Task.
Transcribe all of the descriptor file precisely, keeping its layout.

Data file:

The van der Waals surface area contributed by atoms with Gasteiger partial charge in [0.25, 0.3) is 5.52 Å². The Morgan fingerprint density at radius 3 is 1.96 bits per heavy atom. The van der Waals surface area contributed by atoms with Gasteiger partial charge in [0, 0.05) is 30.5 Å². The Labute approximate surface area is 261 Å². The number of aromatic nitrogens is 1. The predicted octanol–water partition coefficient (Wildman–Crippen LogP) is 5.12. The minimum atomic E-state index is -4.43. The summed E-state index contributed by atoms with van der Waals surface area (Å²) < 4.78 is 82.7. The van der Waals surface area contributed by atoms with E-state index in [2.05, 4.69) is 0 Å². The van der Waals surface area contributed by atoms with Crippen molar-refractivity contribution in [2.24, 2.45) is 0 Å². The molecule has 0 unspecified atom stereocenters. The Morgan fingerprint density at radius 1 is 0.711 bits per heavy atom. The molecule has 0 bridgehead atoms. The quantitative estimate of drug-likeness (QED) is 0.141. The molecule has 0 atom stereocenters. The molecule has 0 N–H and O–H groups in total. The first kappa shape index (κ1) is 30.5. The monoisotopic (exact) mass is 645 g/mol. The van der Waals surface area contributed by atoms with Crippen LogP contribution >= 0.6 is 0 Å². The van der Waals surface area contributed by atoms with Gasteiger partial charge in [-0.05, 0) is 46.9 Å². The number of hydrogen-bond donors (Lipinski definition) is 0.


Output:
The van der Waals surface area contributed by atoms with Gasteiger partial charge in [0.25, 0.3) is 5.52 Å². The Morgan fingerprint density at radius 3 is 1.96 bits per heavy atom. The van der Waals surface area contributed by atoms with Gasteiger partial charge in [0, 0.05) is 30.5 Å². The Labute approximate surface area is 261 Å². The number of aromatic nitrogens is 1. The predicted octanol–water partition coefficient (Wildman–Crippen LogP) is 5.12. The minimum atomic E-state index is -4.43. The summed E-state index contributed by atoms with van der Waals surface area (Å²) < 4.78 is 82.7. The van der Waals surface area contributed by atoms with E-state index in [2.05, 4.69) is 0 Å². The van der Waals surface area contributed by atoms with Crippen molar-refractivity contribution in [2.24, 2.45) is 0 Å². The molecule has 0 unspecified atom stereocenters. The Morgan fingerprint density at radius 1 is 0.711 bits per heavy atom. The molecule has 0 bridgehead atoms. The quantitative estimate of drug-likeness (QED) is 0.141. The molecule has 0 atom stereocenters. The molecule has 0 N–H and O–H groups in total. The first kappa shape index (κ1) is 30.5. The monoisotopic (exact) mass is 645 g/mol. The van der Waals surface area contributed by atoms with Crippen LogP contribution >= 0.6 is 0 Å². The van der Waals surface area contributed by atoms with Gasteiger partial charge in [-0.05, 0) is 46.9 Å². The number of hydrogen-bond donors (Lipinski definition) is 0.